Reply
  10. but how does it taste?

    Reply
    • It tastes like corn silk. I don’t mind that taste. Do I think it’s delicious? No.

      Reply
  11. I’ll add my voice the chorus of surprised readers. This actually sounds quite nice – and like it would taste of summer. Corn is back on my menu next week (thank goodness) – I’ll definitely be trying this out!

    Reply
  12. Never thought to put this in tea!

    Reply
  13. Oh my God! Tammy! And all these years I was giving it to my rabbit.
    Im definitely making these. I think somewhere Im very much like you. I wear thumbprint smeared glasses too and don’t think there’s anything wrong! :) And lately I have been falling ill quite frequently- blame outside food and wine. I definitely need system cleaning.

    Reply
    • I love to start the day with lemon juice and cayenne. I sweeten it with a little stevia. It helps.

      Reply
  14. Are you aware pf the fact that a lo of corn is now the genetically modified variety. No one yet knows the long term risks.

    Reply
    • I’m very aware. I should have mentioned that this corn is non-GMO and that’s the type that I feed my family. But you’re absolutely correct, almost all corn is GMO at this point.

      Reply
      • well done to you. We seem to have no say, almost all ours is GM and it is a staple for the poor. So worrying where this will lead to in terms of health care over the next generation

        Reply
  15. You always bless me and teach me, Tammy! Thank you for showing yet another idea on using for my good what I just throw away!

    Reply
    • If it doesn’t interact with any of the things that I’ve mentioned, then I think it’s a good use of a corn by-product.

      Reply
  16. This is fantastic! We used to always buy corn cobs with the silk and husk intact when we were kids, but I seldom see them like this now :)

    Reply
  17. Interesting! I was more excited before I heard the description of the taste, but still cool! Don’t have them anymore, but when we had chickens all food scraps like this would go to the little omnivores.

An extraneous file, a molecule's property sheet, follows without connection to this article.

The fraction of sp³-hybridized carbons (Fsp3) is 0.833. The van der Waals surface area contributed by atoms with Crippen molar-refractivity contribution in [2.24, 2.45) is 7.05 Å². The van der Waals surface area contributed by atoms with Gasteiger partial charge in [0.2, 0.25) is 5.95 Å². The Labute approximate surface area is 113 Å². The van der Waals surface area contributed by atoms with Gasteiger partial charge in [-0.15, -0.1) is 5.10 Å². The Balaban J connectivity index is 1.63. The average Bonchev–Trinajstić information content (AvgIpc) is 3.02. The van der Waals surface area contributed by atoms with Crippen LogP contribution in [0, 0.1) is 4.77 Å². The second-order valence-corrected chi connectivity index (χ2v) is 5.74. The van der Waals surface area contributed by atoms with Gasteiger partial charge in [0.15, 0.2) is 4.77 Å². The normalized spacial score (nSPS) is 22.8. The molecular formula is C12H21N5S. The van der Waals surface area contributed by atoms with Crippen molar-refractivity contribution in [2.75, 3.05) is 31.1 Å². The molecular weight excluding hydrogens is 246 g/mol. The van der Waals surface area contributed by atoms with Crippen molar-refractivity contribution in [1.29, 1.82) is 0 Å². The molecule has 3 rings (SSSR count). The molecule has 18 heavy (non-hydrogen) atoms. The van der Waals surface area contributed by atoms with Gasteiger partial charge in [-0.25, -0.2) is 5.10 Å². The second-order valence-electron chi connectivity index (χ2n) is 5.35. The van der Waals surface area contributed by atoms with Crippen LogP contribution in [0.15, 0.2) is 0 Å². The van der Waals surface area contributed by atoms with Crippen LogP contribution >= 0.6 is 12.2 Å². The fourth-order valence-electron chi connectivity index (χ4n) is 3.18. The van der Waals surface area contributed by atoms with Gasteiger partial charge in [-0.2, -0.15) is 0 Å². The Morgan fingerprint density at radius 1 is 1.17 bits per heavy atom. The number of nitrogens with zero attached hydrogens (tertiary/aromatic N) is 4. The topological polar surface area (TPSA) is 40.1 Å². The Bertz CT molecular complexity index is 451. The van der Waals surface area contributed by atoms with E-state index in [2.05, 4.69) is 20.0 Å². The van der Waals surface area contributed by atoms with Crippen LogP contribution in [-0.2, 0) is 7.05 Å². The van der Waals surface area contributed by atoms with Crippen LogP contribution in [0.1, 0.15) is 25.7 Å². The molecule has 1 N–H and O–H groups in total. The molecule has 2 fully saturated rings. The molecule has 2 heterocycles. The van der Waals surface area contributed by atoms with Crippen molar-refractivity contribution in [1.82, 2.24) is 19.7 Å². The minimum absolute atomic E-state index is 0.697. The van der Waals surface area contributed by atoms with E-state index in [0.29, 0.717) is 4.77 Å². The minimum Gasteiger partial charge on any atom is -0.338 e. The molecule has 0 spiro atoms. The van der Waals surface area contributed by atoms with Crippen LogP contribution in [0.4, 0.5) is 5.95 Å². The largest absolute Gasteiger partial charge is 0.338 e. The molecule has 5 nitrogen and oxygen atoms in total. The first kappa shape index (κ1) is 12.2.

Reply
  18. Wow! Had no idea you could boil the corn silk for use as a cleansing tool! I compost or cook veggie parts for a veggie broth. This is definitely on my list “to try.” Love your posts, always informative!

    Reply
  19. It’s been a long time since I’ve seen the world *kankles* in print – thanks for making me smile!

    Reply
  20. Tammy,
    My son can live with his smudged glasses much easier than I can live with his smudged glasses . . .
    But corn silk tea–that’s a new one for me, and one that I will try. Thanks for yet another post to share on my FB page (your 8 ways with lettuce was already up there). This is a great idea.

    Reply
  21. I’ve never heard about using corn silk before! :D I hope the tea helps you to feel better!

    Reply
  22. That’s an interesting idea – I never would have thought to make tea out of corn silk. Since you said that you don’t think it’s particularly delicious, do you think that adding some honey to it would help the taste?

    Reply
    • I’m not much for sweet drinks but yes, it would help. The taste isn’t bad really.

      Reply
  23. I have never heard of this, Tammy. I love the idea of gicing the digestive system a clean out. Great plan.

    Reply
  24. How interesting! Our corn won’t be ready for a bit yet, but I’ll have to try the tea! I am planning to eat radish greens for the first time this year!

    Reply
  25. I saw a lady collecting corn silk from the waste bin provided in the store near the corn stand. I thought she was nuts, shame on me! She was definitely onto something I was totally ignorant of. Thanks for the info!

    Reply
    • Yes, that might have been the case. Unfortunately at the store, most of the corn is GMO (actually – some do not find this unfortunate). The corn in this post is a non-GMO variety grown with heritage seeds from my CSA.

      Reply
  26. Wow! I had no idea :) Thanks for sharing! And as always, thanks for linking up.

    Reply
  27. Wow, awesome idea. I always compost our garden corn silks, but now i have something else to do with them!

    Reply
  28. What a great & very useful post & a lot of info that I gathered now!

    Reply
  29. We have a rabbit that goes absolutely crazy for corn silk. It’s amazing to see a ball of silk disappear in seconds into that tiny mouth.

    Reply
  30. There’s a use for everything isn’t there, and I’ve learnt something new today about Corn silk. Thanks for the info

    Reply
  1. What’s in the Box? Recipe Roundup #9 | In Her Chucks

Leave a Reply

Fill in your details below or click an icon to log in:

WordPress.com Logo

You are commenting using your WordPress.com account. Log Out / Change )

Twitter picture

You are commenting using your Twitter account. Log Out / Change )

Facebook photo

You are commenting using your Facebook account. Log Out / Change )

Google+ photo

You are commenting using your Google+ account. Log Out / Change )

Connecting to %s

%d bloggers like this: